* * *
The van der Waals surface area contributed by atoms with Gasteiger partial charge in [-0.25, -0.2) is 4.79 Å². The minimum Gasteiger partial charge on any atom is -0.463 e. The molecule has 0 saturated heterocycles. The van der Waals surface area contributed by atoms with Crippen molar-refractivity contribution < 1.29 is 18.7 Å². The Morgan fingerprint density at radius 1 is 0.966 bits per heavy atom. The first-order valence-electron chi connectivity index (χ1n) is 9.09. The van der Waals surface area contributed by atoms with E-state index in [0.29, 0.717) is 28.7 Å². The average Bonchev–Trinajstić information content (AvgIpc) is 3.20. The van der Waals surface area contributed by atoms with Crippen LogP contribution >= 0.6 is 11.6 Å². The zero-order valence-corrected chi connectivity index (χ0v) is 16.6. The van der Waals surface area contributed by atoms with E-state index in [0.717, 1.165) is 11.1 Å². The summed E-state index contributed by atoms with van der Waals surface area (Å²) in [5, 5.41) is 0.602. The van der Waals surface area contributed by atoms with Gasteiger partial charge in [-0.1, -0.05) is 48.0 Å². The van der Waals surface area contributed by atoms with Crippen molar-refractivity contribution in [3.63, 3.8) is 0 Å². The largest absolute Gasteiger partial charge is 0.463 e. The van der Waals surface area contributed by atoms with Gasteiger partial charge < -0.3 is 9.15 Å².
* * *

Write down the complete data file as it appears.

The van der Waals surface area contributed by atoms with Gasteiger partial charge in [-0.25, -0.2) is 4.79 Å². The minimum Gasteiger partial charge on any atom is -0.463 e. The molecule has 0 saturated heterocycles. The van der Waals surface area contributed by atoms with Crippen molar-refractivity contribution < 1.29 is 18.7 Å². The Morgan fingerprint density at radius 1 is 0.966 bits per heavy atom. The first-order valence-electron chi connectivity index (χ1n) is 9.09. The van der Waals surface area contributed by atoms with E-state index in [0.29, 0.717) is 28.7 Å². The average Bonchev–Trinajstić information content (AvgIpc) is 3.20. The van der Waals surface area contributed by atoms with Crippen LogP contribution >= 0.6 is 11.6 Å². The zero-order valence-corrected chi connectivity index (χ0v) is 16.6. The van der Waals surface area contributed by atoms with E-state index in [0.717, 1.165) is 11.1 Å². The summed E-state index contributed by atoms with van der Waals surface area (Å²) in [5, 5.41) is 0.602. The van der Waals surface area contributed by atoms with Gasteiger partial charge in [-0.1, -0.05) is 48.0 Å². The van der Waals surface area contributed by atoms with Crippen molar-refractivity contribution in [3.63, 3.8) is 0 Å². The largest absolute Gasteiger partial charge is 0.463 e. The van der Waals surface area contributed by atoms with Gasteiger partial charge < -0.3 is 9.15 Å².